Asking your partner about their sexual history can be like watching a scary movie through your fingers: You want to know what's happening, but you also don't really want to know. All the while, your #stress levels are rising higher than the sea. Although open communication and transparency are crucial, it's not always easy to get into the specifics of your past flames. If you're wondering if you need to tell your partner how many people you've had sex with, I'll tell you right now that you get to do whatever the heck you want to do.
"You are not required to tell your partner the specifics of your sexual history," Susan Winter, NYC-based relationship expert, love coach, and author of Breakup Triage: The Cure for Heartache, tells Elite Daily. "Your partner does need to know your current intentions with them, what you're looking for in a relationship, and if you have an aversion to commitment and/or monogamy."
According to Winter, while it may feel right for you and your boo to share your numbers, swapping statistics can sometimes make everyone feel a little competitive or uneasy. Though you get to determine what you want to share about your past, Winter attests that it's more important to be transparent about what you want in the present. "Being open and honest about your feelings and intentions is vital to a healthy relationship," Winter says. "Being detailed about former sexual history can create problems for your mate, as this type of information creates comparison and insecurity."
Opening up to your boo about your dating past is an important part of any relationship. However, Trina Leckie, host of the Breakup BOOST podcast, says that pinning down a number can be more trouble than it's worth. "There are a lot of people who literally don’t even know the number, so they would be picking a number out of the air just to give a response," Leckie says. "You had a life before them, and it really isn’t any of their business what happened in your life before they met you." Though you and your boo may love to swap stories about the people you dated (cue me giggling in bed about someone I literally called "Back Tat"), it's always OK to demand some privacy about your sexual past.
Regardless of how much you share about your sexual history, Pricilla Martinez, CEO of Regroop Online Life Coaching, explains that it's never OK to be judgmental or presumptuous about someone's number. "If they feel it somehow speaks to your character, that’s a huge red flag," Martinez says. "The number of people doesn’t speak to whether or not you’ll be a good partner — or a good lover for that matter. It’s just a number."
Maybe they make a hurtful comment about how many people you've slept with or imply that your past defines who you are in the present. Regardless, Martinez attests that your partner showing negativity or shame around your sexual history is a big no-no. Though they may be inquiring about your past from a place of general curiosity, Martinez shares that inquiring about past relationships can be more productive than asking for literal numbers. "Better questions are: 'Have you been in a long-term relationship before?' 'Have you been in love?' 'What kind of relationship are you hoping for?'" Martinez says. "These questions give insight on their intent and whether or not they have some experiences that are heavily influencing them now (especially if it has nothing to do with you)."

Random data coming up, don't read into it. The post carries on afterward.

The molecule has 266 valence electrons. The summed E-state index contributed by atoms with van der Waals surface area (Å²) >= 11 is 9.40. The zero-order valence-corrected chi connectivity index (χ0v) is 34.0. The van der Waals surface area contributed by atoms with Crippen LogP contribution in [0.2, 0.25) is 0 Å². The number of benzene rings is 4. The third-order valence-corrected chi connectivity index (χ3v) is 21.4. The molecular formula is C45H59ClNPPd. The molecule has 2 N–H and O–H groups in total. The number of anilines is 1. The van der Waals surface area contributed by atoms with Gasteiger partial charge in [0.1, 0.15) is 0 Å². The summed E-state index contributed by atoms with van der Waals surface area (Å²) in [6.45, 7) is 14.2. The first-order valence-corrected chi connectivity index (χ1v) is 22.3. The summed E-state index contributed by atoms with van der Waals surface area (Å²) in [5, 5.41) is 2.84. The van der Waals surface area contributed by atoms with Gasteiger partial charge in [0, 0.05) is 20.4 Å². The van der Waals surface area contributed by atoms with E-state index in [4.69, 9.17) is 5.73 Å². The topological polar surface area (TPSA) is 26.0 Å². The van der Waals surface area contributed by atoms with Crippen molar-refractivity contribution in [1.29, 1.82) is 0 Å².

According to Martinez, figuring out why your partner wants to know about your sexual past can be more productive than wondering if you should tell them. "I recommend you get to the bottom of why your partner is asking for this information. Why [does] it matter to them? What are they really asking? Are they questioning your commitment to them?" Martinez says. "If you are able to address the real concern, then it’s possible that you can proceed stronger. If not, you may answer that [number] question, but the insecurity will continue to come up again."
As Martinez shares, getting into why your boo wants to know can help you both feel closer. If your partner has never seriously dated someone, questioning your number may be their way of unpacking their nerves. Additionally, if you and your boo haven't talked about exclusivity yet, asking about your sexual history may be their way of trying to DTR. Though experiencing insecurity is totally natural, being transparent about your needs can really get to the bottom of how you feel. Perhaps you're worried your boo is seeing other people, or you're not sure what type of relationship you're currently looking for. In this case, literally asking, "What are you looking for?" can be more productive than, "So how many people did you sleep with before me?"
Additionally, while you don't need to share how many people you've slept with, discussing you and your boo's STI status can help you both feel safe moving forward. "It doesn’t matter if you slept with one or 100 people — you could have contracted something," Leckie says. "I feel what's more important is getting tested for STIs; this should be more about protecting each other from a health standpoint."
Whether you literally don't know your number or you just aren't comfortable sharing it, you never need to feel pressure to tell your boo about your sexual past. While it's important to be open and honest in your relationships, you're allowed (and encouraged!) to have your own boundaries and privacy. When it comes to your sex life, you decide who you're doing it with and who you're telling about it.